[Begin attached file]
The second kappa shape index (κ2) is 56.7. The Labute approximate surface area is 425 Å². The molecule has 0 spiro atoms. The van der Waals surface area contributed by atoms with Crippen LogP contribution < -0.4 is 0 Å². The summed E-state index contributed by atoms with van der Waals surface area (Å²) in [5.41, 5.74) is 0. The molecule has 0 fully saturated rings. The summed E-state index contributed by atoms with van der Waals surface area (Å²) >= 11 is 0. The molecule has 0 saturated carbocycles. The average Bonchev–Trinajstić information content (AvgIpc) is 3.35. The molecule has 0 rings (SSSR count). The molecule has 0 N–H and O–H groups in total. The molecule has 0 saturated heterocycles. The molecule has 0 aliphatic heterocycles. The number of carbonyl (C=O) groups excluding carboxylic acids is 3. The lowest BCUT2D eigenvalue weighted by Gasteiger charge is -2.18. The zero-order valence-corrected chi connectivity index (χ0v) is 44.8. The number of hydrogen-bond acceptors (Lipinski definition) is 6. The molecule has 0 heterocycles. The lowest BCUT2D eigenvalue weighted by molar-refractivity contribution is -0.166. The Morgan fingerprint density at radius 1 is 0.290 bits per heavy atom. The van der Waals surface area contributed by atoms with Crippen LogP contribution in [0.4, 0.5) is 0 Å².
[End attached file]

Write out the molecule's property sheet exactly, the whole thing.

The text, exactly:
The second kappa shape index (κ2) is 56.7. The Labute approximate surface area is 425 Å². The molecule has 0 spiro atoms. The van der Waals surface area contributed by atoms with Crippen LogP contribution < -0.4 is 0 Å². The summed E-state index contributed by atoms with van der Waals surface area (Å²) in [5.41, 5.74) is 0. The molecule has 0 fully saturated rings. The summed E-state index contributed by atoms with van der Waals surface area (Å²) >= 11 is 0. The molecule has 0 saturated carbocycles. The average Bonchev–Trinajstić information content (AvgIpc) is 3.35. The molecule has 0 rings (SSSR count). The molecule has 0 N–H and O–H groups in total. The molecule has 0 saturated heterocycles. The molecule has 0 aliphatic heterocycles. The number of carbonyl (C=O) groups excluding carboxylic acids is 3. The lowest BCUT2D eigenvalue weighted by Gasteiger charge is -2.18. The zero-order valence-corrected chi connectivity index (χ0v) is 44.8. The number of hydrogen-bond acceptors (Lipinski definition) is 6. The molecule has 0 heterocycles. The lowest BCUT2D eigenvalue weighted by molar-refractivity contribution is -0.166. The Morgan fingerprint density at radius 1 is 0.290 bits per heavy atom. The van der Waals surface area contributed by atoms with Crippen LogP contribution in [0.4, 0.5) is 0 Å².